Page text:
21–27 October 2018.
We know the way the world is supposed to work. People who do bad things are supposed to be punished, and people who do good should be rewarded. But sadly things don’t always work out that way. Too often the evil and corruption in this world makes it so that good people aren’t rewarded; instead they get pushed down and attacked. But when that happens we like to believe that at least God sees this injustice and that he steps in to make things right. We like to believe that even when the rest of the world is unjust, at least God steps in to defend the good and to look after the weak and helpless.
That may be the way we hope things go. But Job in his innocent suffering starts to doubt whether God is really doing this at all. Job watches as all the stupid, unfair, and mean nobodies of the world come and laugh at him in his suffering, abusing him and kicking him while he’s down (vv. 1–10). Where is God while this is happening? Isn’t God supposed to be on Job’s side defending him against such terrible people? After all, if God isn’t here to stand up for justice, to defend what is right and to protect the good and innocent, then who is going to hold back the flood of evil and stupidity that will wash over this world? But when Job in his suffering searches for God his defender, it looks like God is on the wrong side – standing with the abusers rather than protecting the weak and abused (vv. 11–12, 18–23)!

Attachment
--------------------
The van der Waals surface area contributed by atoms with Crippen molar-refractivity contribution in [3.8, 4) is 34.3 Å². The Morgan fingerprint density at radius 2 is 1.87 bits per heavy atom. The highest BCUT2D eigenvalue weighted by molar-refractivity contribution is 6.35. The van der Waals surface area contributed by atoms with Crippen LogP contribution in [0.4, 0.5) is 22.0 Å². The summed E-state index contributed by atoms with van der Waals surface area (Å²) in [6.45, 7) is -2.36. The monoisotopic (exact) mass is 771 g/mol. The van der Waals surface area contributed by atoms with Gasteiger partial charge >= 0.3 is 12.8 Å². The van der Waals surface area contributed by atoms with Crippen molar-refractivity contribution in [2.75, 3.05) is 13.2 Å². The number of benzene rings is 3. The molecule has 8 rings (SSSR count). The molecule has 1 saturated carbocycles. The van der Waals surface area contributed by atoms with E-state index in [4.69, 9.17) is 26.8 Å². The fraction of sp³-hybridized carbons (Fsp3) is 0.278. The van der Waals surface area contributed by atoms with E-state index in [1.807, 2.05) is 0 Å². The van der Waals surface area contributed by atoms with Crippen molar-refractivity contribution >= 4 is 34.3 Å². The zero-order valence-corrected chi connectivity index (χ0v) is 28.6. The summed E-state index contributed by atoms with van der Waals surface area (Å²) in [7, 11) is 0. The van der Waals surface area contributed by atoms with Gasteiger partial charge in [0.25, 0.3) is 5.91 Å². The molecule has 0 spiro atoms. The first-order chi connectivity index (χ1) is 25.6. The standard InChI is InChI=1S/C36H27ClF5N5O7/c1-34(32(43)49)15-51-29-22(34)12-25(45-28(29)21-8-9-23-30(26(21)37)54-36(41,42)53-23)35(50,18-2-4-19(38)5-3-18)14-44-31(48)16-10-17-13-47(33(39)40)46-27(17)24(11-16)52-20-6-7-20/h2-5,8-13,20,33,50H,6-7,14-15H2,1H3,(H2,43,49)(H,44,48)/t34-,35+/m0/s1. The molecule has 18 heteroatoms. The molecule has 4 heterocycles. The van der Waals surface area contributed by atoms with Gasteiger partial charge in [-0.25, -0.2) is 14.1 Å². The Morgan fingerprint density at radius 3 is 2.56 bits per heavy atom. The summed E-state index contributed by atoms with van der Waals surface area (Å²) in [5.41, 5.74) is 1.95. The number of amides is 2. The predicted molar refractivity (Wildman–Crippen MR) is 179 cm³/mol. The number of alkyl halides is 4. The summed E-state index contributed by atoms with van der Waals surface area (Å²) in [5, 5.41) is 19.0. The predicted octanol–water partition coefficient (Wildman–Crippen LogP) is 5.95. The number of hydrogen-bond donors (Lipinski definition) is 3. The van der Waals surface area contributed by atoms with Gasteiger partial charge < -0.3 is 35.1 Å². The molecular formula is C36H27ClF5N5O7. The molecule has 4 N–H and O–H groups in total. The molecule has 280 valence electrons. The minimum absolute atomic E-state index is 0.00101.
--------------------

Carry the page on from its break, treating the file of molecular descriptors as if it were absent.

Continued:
How can God do this? How can God abandon his responsibility to defend justice and protect the weak? How can God himself join with those terrible people attacking and making fun of the good and the downtrodden? That’s not the way it’s supposed to be.
In one sense Job’s worries are right. Ultimately it has to be God’s job to really protect the weak and the righteous people of the world. This world is too full of evil and injustice, and goodness needs God’s backing and support if it is going to survive. But this isn’t just God’s job alone. God also calls us to do this work too. He calls us to stand up for what is right, to defend the cause of those who are suffering and weak, and to be a friend for those who need help.
Job feels abandoned by God when he is in need, but this is a feeling that many of us have had – maybe not feeling abandoned by God but by our friends. In those times when we were in trouble we needed our friends to be there for us, to support us and stand up for us. But instead we felt abandoned and alone. That’s also not the way this world is supposed to be. In the end it’s not only God’s job to stand up for goodness, justice and love. As friends, and as followers of God, this is our job too.
Pastor Stephen Lakkis